Draw length?

Hudzi93

New member


I have a question about draw length. From what I understand the AMO draw length measurement is to the centre of the button + 1 3/4 inches and this measures exactly to the back of the bow. My arrows measure 29 1/8 inches to the end of the shaft and I've found that I'm drawing such that the shaft end is in line with the back of the clicker plate screw. Measuring from there to the back of the bow gives me 5/8 of an inch. Does that make my draw length 29 3/4 inches? The reason I'm wanting to know is because limb draw weight is measured at 28" so I would like to know how much extra weight I'd be pulling. If my measurement is correct then I'd be pulling around 3# above the marked weight, right?
 

lbp121

Member
The weight increase is roughly right, better to actually weigh it though. The draw length calculation may be wrong as the AMO length is to the throat of the grip, not the button + 1 3/4. With many bows this is the same place but on some the button hole is not in line with the grip.
 

Hudzi93

New member
The weight increase is roughly right, better to actually weigh it though. The draw length calculation may be wrong as the AMO length is to the throat of the grip, not the button + 1 3/4. With many bows this is the same place but on some the button hole is not in line with the grip.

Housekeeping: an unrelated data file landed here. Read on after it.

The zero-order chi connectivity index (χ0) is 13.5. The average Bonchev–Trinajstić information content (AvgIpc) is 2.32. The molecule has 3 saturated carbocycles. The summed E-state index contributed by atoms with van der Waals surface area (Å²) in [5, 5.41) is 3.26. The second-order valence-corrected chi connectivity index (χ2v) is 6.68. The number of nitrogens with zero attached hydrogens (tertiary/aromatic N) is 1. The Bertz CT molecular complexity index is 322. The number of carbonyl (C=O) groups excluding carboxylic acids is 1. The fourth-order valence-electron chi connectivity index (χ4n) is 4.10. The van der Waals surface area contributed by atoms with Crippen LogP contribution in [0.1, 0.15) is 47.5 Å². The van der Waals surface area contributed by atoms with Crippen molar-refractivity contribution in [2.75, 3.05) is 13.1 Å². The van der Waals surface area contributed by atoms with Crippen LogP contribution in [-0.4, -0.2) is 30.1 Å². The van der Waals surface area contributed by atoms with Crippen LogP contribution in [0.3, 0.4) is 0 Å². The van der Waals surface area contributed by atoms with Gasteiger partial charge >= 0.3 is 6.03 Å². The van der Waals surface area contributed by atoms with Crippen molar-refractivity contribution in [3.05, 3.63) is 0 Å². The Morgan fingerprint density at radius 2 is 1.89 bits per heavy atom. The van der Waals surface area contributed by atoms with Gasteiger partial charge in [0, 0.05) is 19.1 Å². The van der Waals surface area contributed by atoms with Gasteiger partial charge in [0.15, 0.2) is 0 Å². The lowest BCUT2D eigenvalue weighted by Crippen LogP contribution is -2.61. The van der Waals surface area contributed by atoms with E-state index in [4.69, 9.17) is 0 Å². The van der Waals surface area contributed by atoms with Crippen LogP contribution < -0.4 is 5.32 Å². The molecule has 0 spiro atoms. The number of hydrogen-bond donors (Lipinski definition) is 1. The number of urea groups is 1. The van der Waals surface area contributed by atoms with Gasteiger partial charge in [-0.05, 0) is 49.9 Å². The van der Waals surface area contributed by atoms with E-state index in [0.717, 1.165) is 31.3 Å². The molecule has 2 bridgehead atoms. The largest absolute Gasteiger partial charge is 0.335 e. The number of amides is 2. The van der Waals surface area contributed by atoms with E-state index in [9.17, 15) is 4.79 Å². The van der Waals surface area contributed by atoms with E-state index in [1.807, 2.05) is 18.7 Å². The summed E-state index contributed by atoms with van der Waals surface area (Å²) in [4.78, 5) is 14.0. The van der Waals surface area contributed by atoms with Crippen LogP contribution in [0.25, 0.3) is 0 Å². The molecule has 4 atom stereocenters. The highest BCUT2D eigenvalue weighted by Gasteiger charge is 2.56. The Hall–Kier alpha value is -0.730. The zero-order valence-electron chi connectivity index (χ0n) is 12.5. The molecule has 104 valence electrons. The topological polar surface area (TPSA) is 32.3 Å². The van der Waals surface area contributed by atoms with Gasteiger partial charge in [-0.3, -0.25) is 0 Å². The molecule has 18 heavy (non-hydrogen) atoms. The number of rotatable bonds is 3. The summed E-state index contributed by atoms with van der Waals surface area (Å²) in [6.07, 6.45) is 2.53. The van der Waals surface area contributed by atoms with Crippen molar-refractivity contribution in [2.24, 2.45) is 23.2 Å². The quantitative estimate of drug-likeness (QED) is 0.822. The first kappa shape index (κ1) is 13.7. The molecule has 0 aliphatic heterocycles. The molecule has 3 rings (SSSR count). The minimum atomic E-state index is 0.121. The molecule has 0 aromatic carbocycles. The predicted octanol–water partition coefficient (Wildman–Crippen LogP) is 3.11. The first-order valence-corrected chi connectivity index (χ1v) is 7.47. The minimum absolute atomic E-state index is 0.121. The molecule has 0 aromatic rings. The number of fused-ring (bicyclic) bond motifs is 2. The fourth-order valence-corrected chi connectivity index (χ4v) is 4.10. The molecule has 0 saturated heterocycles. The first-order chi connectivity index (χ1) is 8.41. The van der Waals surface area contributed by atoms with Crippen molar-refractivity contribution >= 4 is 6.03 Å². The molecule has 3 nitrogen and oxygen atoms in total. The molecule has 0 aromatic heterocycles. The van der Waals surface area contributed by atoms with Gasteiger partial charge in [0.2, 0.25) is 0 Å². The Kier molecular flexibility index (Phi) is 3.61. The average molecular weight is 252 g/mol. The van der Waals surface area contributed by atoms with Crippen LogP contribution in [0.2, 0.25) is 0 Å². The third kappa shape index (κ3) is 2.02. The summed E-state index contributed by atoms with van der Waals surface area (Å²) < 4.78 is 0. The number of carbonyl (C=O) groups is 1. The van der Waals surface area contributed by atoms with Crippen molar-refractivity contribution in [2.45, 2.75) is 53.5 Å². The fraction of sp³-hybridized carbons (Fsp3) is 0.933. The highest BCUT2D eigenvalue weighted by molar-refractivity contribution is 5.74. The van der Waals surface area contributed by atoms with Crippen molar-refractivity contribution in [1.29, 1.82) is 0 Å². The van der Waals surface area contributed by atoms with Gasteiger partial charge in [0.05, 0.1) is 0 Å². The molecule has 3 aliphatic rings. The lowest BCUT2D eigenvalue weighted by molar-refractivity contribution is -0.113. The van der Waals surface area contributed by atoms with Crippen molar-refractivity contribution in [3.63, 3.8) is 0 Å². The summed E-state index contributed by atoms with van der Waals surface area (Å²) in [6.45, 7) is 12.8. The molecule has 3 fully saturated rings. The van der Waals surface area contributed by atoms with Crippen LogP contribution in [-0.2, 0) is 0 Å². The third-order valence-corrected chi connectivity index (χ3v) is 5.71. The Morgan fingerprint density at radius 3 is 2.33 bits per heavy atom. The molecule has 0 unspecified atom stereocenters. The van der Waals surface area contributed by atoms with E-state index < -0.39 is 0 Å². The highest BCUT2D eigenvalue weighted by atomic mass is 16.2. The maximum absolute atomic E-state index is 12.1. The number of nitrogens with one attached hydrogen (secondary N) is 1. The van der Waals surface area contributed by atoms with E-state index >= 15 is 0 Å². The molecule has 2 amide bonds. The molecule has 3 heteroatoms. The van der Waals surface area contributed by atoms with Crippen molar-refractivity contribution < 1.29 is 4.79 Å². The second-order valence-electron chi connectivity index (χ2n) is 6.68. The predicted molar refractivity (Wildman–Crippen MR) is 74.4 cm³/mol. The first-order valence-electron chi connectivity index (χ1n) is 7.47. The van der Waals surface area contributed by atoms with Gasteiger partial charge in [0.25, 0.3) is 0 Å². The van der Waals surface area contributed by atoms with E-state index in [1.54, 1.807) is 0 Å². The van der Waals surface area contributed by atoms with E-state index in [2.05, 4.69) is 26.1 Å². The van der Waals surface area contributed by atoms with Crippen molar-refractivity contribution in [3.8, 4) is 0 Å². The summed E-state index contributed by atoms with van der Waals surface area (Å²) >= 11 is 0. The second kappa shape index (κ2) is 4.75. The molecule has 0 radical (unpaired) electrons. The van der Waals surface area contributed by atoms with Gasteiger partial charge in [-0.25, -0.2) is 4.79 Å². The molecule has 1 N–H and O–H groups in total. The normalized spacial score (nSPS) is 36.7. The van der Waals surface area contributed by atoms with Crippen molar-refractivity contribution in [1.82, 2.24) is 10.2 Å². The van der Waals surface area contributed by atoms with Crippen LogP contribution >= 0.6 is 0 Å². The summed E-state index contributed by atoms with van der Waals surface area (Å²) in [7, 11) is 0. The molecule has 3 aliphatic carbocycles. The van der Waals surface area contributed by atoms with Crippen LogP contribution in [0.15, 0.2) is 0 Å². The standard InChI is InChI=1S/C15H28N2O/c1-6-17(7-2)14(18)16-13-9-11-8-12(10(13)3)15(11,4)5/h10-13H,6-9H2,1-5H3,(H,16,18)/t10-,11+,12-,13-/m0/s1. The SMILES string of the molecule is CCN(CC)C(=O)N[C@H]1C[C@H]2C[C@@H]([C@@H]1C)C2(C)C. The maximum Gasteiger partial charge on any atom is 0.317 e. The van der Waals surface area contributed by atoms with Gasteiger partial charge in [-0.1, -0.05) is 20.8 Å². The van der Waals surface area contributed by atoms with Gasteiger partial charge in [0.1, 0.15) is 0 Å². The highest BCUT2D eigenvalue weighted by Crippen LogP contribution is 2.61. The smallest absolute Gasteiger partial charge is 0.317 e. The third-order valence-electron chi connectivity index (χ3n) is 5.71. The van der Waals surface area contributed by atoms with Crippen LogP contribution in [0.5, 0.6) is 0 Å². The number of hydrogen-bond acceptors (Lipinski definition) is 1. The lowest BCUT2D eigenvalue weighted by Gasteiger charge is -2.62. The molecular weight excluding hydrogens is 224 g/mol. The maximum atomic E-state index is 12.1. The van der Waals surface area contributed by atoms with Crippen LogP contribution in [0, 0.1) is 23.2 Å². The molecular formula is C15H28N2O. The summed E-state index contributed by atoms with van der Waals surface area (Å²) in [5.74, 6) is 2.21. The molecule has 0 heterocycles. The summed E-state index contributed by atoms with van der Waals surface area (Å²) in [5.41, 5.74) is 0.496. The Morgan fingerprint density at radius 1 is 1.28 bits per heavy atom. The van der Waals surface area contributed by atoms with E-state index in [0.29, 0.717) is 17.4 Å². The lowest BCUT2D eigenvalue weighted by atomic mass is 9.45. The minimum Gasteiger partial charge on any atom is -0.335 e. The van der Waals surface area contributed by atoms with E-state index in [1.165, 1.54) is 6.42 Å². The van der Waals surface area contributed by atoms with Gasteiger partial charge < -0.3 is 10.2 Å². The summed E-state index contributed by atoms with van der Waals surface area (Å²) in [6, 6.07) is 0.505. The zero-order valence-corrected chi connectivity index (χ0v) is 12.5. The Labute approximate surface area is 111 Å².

Say I changed the grip to one with a shallower throat. I would be able to draw further, therefore increasing the poundage of the limbs, although my draw length remains the same if I measure to the throat of the grip. Measuring to the button would show an increased draw length and would then accommodate for the increase in draw weight. This is what confuses me about measuring to the throat of the grip.
 

Hudzi93

New member
The only thing that can explain my dilemma is that the throat of the grip is something that is meant to remain consistent when changing between different grips, although they may be higher/lower at the bottom part of the grip where they contact the palm. Is this the case? If so then that would solve my problem.
 

fbirder

Supporter
Supporter
The weight increase is roughly right, better to actually weigh it though. The draw length calculation may be wrong as the AMO length is to the throat of the grip, not the button + 1 3/4. With many bows this is the same place but on some the button hole is not in line with the grip.
Wrong. The AMO drawlength is string to throat of the grip + 1 3/4. In some cases throat of grip = button.
I think this may be a problem with punctuation, rather than a factual error. I read it as "the AMO length is to the throat of the grip, not the button, + 1 3/4."
 

lbp121

Member
Thank you to those who assumed I did know what I meant, rather than what I wrote! Correct, there was an omitted coma. Now, you can get excited about my spelling!
 

joetapley

New member
Say I changed the grip to one with a shallower throat. I would be able to draw further, therefore increasing the poundage of the limbs, although my draw length remains the same if I measure to the throat of the grip. Measuring to the button would show an increased draw length and would then accommodate for the increase in draw weight. This is what confuses me about measuring to the throat of the grip.